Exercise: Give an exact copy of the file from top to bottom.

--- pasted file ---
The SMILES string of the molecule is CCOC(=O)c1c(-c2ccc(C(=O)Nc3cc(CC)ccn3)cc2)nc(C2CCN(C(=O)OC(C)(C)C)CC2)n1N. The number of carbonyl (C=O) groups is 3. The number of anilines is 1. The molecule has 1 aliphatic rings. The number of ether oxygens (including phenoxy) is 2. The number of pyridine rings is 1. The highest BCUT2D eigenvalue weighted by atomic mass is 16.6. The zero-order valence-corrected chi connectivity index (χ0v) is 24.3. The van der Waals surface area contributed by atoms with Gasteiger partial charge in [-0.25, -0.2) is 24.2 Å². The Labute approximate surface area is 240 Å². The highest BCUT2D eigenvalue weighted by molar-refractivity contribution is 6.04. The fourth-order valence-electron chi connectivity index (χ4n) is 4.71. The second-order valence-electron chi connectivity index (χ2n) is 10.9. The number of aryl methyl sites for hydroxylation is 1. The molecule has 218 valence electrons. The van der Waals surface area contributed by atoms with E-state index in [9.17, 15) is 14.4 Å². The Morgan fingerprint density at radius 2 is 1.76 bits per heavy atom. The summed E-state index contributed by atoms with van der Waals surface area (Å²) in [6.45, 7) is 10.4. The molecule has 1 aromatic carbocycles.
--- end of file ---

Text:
The SMILES string of the molecule is CCOC(=O)c1c(-c2ccc(C(=O)Nc3cc(CC)ccn3)cc2)nc(C2CCN(C(=O)OC(C)(C)C)CC2)n1N. The number of carbonyl (C=O) groups is 3. The number of anilines is 1. The molecule has 1 aliphatic rings. The number of ether oxygens (including phenoxy) is 2. The number of pyridine rings is 1. The highest BCUT2D eigenvalue weighted by atomic mass is 16.6. The zero-order valence-corrected chi connectivity index (χ0v) is 24.3. The van der Waals surface area contributed by atoms with Gasteiger partial charge in [-0.25, -0.2) is 24.2 Å². The Labute approximate surface area is 240 Å². The highest BCUT2D eigenvalue weighted by molar-refractivity contribution is 6.04. The fourth-order valence-electron chi connectivity index (χ4n) is 4.71. The second-order valence-electron chi connectivity index (χ2n) is 10.9. The number of aryl methyl sites for hydroxylation is 1. The molecule has 218 valence electrons. The van der Waals surface area contributed by atoms with E-state index in [9.17, 15) is 14.4 Å². The Morgan fingerprint density at radius 2 is 1.76 bits per heavy atom. The summed E-state index contributed by atoms with van der Waals surface area (Å²) in [6.45, 7) is 10.4. The molecule has 1 aromatic carbocycles.